Referring now to FIG. 8, a procedure is shown for meter acceptance of the super password received from the Data Center. At step 140, vault 20 receives the one time super password through secure communications module 80. At step 144, the encryption key and the Super Password Receive Count (SCODE-- RCOUNT), which were programmed into vault 20 during manufacture, are read from NVM 46). At step 148, the encryption key is applied to the Super Password Receive Count (SCODE-- RCOUNT) to obtain encrypted data. A five digit octal number is obtained from the encrypted data, at step 152. The least significant 15 bits of the encrypted data are divided into five digits, each 3 bits long. At step 156, the received super password is compared to the calculated. If not the same then the password is rejected at step 158. If the same, then, at step 160, vault 20 increments the Authentication Code Send Count (ACODE-- SCOUNT) and the Super Password Receive Count (SCODE-- RCOUNT) and stores them to the NVM 46. At step 164, vault 20 accepts the received super password and resets the user password.

Referring now to FIG. 9 (9A and 9B), a process is shown through which the Data Center accepts the authentication code and issues the super password. At step 170, the Data Center receives the authentication code. At step 174, The Data Center retrieves from its data base the meter record corresponding to the meter serial number of vault 20 and obtains from the record the encryption key, the Authentication Code Receive Count (ACODE-- RCOUNT), and the Super Password Send Count (SCODE-- SCOUNT). At step 178, the Data Center calculates an authentication code by applying the encryption key to the Authentication Code Receive Count (ACODE-- RCOUNT) to obtain encrypted data. A five digit octal number is obtained from the encrypted data, at step 136. The least significant 15 bits of the encrypted data are divided into five digits, each 3 bits long. This five digit number is the calculated authentication code. At step 182, the Data Center compares the received authentication code to the calculated one. If they are the same, then at step 186, the Data Center creates a 5 digit octal code as the super password in the following manner. The encryption key is applied to the Super Password Send Count (SCODE-- SCOUNT)) to obtain encrypted data. A five digit octal number is obtained from the encrypted data, the least significant 15 bits of which are divided into five digits, each 3 bits long. This is the new super password that is sent to the meter at step 190.

If, at step 182, the received authentication code was not the same as the calculated one, then at step 192, the Authentication Code Receive Count (ACODE-- RCOUNT) is incremented but not stored yet. At step 194, the encryption key is applied to the Authentication Code Receive Count (ACODE-- RCOUNT) to obtain a calculated authentication code. At step 196, the received authentication code is compared to the calculated one. If not the same, the received authentication code is rejected. If the same, then at step 198, the Authentication Code Receive Count (ACODE-- RCOUNT) is stored into the Data Center database, and the Super Password Send Count (SCODE-- SCOUNT) is incremented and stored into the database.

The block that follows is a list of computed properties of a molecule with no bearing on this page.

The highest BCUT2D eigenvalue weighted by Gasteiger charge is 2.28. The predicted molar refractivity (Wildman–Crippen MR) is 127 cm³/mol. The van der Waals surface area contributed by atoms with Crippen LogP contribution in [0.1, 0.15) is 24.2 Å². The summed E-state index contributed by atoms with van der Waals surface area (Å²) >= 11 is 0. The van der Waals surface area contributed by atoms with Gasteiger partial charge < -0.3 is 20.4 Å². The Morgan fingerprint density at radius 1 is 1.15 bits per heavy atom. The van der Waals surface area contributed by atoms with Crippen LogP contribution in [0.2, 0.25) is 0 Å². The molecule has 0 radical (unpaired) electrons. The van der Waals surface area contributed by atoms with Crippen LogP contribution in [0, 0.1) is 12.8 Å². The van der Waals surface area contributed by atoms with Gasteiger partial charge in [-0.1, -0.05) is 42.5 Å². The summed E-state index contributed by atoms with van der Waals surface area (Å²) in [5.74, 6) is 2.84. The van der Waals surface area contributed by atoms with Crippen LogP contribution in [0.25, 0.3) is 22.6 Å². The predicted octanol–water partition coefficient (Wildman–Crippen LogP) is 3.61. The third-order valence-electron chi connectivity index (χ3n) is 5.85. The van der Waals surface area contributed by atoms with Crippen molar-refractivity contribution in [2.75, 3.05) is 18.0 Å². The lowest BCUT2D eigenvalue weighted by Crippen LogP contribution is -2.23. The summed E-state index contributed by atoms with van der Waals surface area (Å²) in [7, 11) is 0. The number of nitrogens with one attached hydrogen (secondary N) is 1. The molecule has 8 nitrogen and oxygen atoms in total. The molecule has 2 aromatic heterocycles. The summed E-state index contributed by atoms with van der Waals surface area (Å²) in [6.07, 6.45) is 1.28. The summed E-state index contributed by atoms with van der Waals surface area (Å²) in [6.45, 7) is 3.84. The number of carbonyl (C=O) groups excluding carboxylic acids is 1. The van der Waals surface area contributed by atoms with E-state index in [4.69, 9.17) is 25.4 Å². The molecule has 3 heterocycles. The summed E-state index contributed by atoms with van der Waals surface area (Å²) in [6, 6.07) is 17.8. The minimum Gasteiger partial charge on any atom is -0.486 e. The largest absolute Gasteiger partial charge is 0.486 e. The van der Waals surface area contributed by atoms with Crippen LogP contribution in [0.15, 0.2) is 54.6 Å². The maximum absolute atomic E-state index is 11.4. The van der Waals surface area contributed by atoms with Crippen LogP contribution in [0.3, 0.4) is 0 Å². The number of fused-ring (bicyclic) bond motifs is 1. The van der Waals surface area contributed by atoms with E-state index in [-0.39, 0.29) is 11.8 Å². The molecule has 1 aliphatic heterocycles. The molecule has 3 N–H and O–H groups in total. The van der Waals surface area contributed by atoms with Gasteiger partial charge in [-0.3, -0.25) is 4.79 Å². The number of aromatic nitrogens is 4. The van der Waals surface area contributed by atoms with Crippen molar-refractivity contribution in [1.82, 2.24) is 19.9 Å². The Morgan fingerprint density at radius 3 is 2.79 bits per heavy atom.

Thus, the present invention provides a convenient method for reinitializing the user password system of a metering system without compromising the security of the metering system or the password protection system. While the present invention has been described for a preferred embodiment relating to a postage metering system. It will be understood by those skilled in the art that the present invention is also suitable for use in transaction evidencing systems in general, such as for monetary transactions, item transactions and information transactions, wherein such systems are protected by a secure user password system.

While the present invention has been disclosed and described with reference to a single embodiment thereof, it will be apparent, as noted above that variations and modifications may be made therein. It is, thus, intended in the following claims to cover each variation and modification that falls within the true spirit and scope of the present invention.

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Classifications
U.S. Classification705/61, 713/168, 705/75
International ClassificationG07B17/00, G07C9/00
Cooperative ClassificationG07B2017/0033, G07B2017/00177, G07B17/00733, G07B2017/00935, G07B2017/00161, G06Q20/401, G07B2017/00169, G07B2017/00201, G07C9/00015, G07B17/0008
European ClassificationG06Q20/401, G07B17/00G, G07B17/00D2, G07C9/00B2
Legal Events
DateCodeEventDescription
Feb 17, 2009FPExpired due to failure to pay maintenance fee
Effective date: 20081231
Dec 31, 2008LAPSLapse for failure to pay maintenance fees
Jul 7, 2008REMIMaintenance fee reminder mailed
Jun 22, 2004FPAYFee payment
Year of fee payment: 8
Jun 23, 2000FPAYFee payment
Year of fee payment: 4